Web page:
I recently talked about the gaps in public services that many charities fill. Whilst I suggested that these organisations were society’s saviours for stepping in to ensure continuity, it’s not always the fault or wish of the local authority when they’re forced to terminate the provision of an amenity, resource or facility. Councils have budgetary constraints, too, and their funds are shrinking all the time in the UK’s fragile economy and as a result of the current cost-of-living crisis. The fallout is that they have to prioritise what they’re able to provide with the funds they have available.
In February, Alan Williams became a champion of his community in Dorset. The local bus company, FirstGroup, ran a Sunday service; however, due to diminishing passenger numbers, it announced that the route would soon be dropped from its timetable. Alan relied on this Sunday service to get where he needed to go—such was his need, he offered to personally fund the running costs of the Sunday bus. He reasoned that he could afford to plug FirstGroup’s financial losses, in respect of this specific service, and was prepared to do so.
Dorset, though a largely wealthy area, like anywhere, has its deprived areas too. Alan felt that the people living in these pockets of deprivation probably needed the bus service now, more than ever, especially compared to the costs of booking a taxi or running a car. In the end, Alan didn’t need to put his money where his mouth was…on the back of his campaign to raise awareness of the issue, FirstGroup reversed their decision to stop the Sunday service.
In the summer, Rishi Sunak was filmed talking to an audience at a garden party. It was before he won the Tory leadership contest and became Prime Minister; he said that, once he was in power, he would continue the work he had started…which, in his words, involved cutting government funding to disadvantaged areas across the UK, in favour of wealthier places, such as his constituency in Richmond, North Yorkshire.
Unsurprisingly, Sunak was lambasted for this (though he was still appointed Prime Minister). Richmond is an incredibly wealthy part of the UK. Even if the same situation cropped up there as in Dorset, there would be numerous ‘Alans’ around to fund terminated services if they wished to do so. Compare this with such as the district of Wakefield, which, according to the ONS, contains two of the ten most deprived areas of the UK. Given that it’s just down the road from me, I know that there are very few wealthy suburbs in the Wakefield area. The chances of coming across an Alan Williams there is slim, and yet Sunak believes any public funding this West Yorkshire city receives should be ripped away for the benefit of his wealthy neighbours. What planet is he on?! He talks about levelling up, but it’s clear that this is all hyperbole.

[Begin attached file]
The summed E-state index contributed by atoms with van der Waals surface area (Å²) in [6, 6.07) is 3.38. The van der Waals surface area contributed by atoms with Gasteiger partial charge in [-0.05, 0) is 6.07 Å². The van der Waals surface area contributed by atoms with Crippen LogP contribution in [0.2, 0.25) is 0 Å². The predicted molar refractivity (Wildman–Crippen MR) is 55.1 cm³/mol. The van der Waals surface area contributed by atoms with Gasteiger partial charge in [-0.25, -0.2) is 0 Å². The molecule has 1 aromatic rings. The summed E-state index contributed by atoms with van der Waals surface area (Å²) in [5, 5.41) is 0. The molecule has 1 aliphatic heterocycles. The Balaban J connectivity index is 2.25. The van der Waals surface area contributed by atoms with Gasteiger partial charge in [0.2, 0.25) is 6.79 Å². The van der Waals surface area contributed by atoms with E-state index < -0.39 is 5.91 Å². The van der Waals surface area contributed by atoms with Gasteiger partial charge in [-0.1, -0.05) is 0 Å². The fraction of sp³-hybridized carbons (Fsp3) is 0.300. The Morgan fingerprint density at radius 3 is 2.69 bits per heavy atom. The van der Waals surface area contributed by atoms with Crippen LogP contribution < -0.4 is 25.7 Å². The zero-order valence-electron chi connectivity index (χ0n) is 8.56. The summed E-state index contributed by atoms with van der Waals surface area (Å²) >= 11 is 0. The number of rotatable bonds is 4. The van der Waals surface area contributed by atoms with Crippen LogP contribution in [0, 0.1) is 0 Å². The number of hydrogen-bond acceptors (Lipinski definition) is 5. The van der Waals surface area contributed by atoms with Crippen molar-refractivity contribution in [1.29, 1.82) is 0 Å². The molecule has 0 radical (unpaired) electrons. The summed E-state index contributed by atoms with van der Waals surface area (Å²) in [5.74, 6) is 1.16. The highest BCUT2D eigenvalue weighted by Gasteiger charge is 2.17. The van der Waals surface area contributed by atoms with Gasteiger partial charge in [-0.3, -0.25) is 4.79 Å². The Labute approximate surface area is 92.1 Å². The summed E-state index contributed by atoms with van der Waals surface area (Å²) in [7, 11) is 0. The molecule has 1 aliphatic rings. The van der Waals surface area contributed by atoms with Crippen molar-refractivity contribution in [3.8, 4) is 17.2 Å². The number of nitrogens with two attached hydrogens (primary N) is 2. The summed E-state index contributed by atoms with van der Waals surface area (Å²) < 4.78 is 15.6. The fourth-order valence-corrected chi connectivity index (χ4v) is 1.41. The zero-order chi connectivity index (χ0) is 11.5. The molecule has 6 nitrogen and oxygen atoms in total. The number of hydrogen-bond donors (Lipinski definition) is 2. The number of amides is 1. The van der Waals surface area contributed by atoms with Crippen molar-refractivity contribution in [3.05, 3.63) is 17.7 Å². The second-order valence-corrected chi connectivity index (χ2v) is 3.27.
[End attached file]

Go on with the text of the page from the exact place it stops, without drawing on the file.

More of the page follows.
The average amount of funding per individual in Wakefield is approximately £26. Compare this to the average for the whole of Yorkshire (which Richmond clearly skews)—this is £324 per head. Before we, as a county, can feel pleased that this figure is so much higher than Wakefield’s lot in life, it’s really nothing in comparison to the national average, which works out at £835 per head. And if you want to feel even more hard done by, consider this: the funding per head of those living in London is a whopping £2,552. How the heck do you level up from £26 to £2,552 without years of major investment and an almost psychotic desire to pull the North up from, and out of, the ditch in which it lays? The divide is, frankly, disgusting. It almost makes Sunak’s desire to increase funding in wealthy Richmond laudable—if he went ahead with this, it would at least bring more money into the county overall, and reduce what the capital receives.
The Tories seemed to have robbed this country blind over the last twelve years, but I think this funding gap has existed for many decades, with each consecutive government doing their bit to widen the chasm.
What’s the result? Should we all become Alans, and do away with paying our taxes and public funding and simply contribute to the services we need on an individual basis? Would that at least stop those in Westminster skimming their cut from the top? Using this method, maybe we’d have enough to ensure all our frontline services are operational. Maybe we’d even find the average funding per head would even out a little.
If London has received more than two-and-a-half grand per person over the last couple of years, it’s surely funded what it needs to now. Send some of that money northwards, please, because it’s long overdue.